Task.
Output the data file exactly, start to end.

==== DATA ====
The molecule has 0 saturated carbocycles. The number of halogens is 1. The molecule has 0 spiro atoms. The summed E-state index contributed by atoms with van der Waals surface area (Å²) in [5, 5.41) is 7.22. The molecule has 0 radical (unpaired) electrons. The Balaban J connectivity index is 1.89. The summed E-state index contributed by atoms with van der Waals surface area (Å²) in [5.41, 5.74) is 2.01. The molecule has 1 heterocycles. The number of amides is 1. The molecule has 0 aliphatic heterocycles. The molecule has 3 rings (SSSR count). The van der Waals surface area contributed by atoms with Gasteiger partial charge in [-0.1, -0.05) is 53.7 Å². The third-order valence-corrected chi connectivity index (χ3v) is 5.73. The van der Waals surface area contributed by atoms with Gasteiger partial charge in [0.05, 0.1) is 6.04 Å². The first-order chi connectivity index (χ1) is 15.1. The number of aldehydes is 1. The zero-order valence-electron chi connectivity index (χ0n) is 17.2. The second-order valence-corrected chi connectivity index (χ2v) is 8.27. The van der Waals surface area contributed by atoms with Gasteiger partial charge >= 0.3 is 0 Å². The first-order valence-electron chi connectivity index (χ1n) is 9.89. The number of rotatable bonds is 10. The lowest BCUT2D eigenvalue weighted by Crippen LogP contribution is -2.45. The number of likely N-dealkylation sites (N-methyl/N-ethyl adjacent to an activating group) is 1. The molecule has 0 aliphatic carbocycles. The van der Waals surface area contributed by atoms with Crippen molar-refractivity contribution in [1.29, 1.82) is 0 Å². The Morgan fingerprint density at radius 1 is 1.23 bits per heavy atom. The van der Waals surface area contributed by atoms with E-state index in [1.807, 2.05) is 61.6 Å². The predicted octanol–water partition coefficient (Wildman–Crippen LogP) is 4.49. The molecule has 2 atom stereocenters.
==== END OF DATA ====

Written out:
The molecule has 0 saturated carbocycles. The number of halogens is 1. The molecule has 0 spiro atoms. The summed E-state index contributed by atoms with van der Waals surface area (Å²) in [5, 5.41) is 7.22. The molecule has 0 radical (unpaired) electrons. The Balaban J connectivity index is 1.89. The summed E-state index contributed by atoms with van der Waals surface area (Å²) in [5.41, 5.74) is 2.01. The molecule has 1 heterocycles. The number of amides is 1. The molecule has 0 aliphatic heterocycles. The molecule has 3 rings (SSSR count). The van der Waals surface area contributed by atoms with Gasteiger partial charge in [-0.1, -0.05) is 53.7 Å². The third-order valence-corrected chi connectivity index (χ3v) is 5.73. The van der Waals surface area contributed by atoms with Gasteiger partial charge in [0.05, 0.1) is 6.04 Å². The first-order chi connectivity index (χ1) is 15.1. The number of aldehydes is 1. The zero-order valence-electron chi connectivity index (χ0n) is 17.2. The second-order valence-corrected chi connectivity index (χ2v) is 8.27. The van der Waals surface area contributed by atoms with Gasteiger partial charge >= 0.3 is 0 Å². The first-order valence-electron chi connectivity index (χ1n) is 9.89. The number of rotatable bonds is 10. The lowest BCUT2D eigenvalue weighted by Crippen LogP contribution is -2.45. The number of likely N-dealkylation sites (N-methyl/N-ethyl adjacent to an activating group) is 1. The molecule has 0 aliphatic carbocycles. The van der Waals surface area contributed by atoms with Crippen molar-refractivity contribution in [1.29, 1.82) is 0 Å². The Morgan fingerprint density at radius 1 is 1.23 bits per heavy atom. The van der Waals surface area contributed by atoms with E-state index in [1.807, 2.05) is 61.6 Å². The predicted octanol–water partition coefficient (Wildman–Crippen LogP) is 4.49. The molecule has 2 atom stereocenters.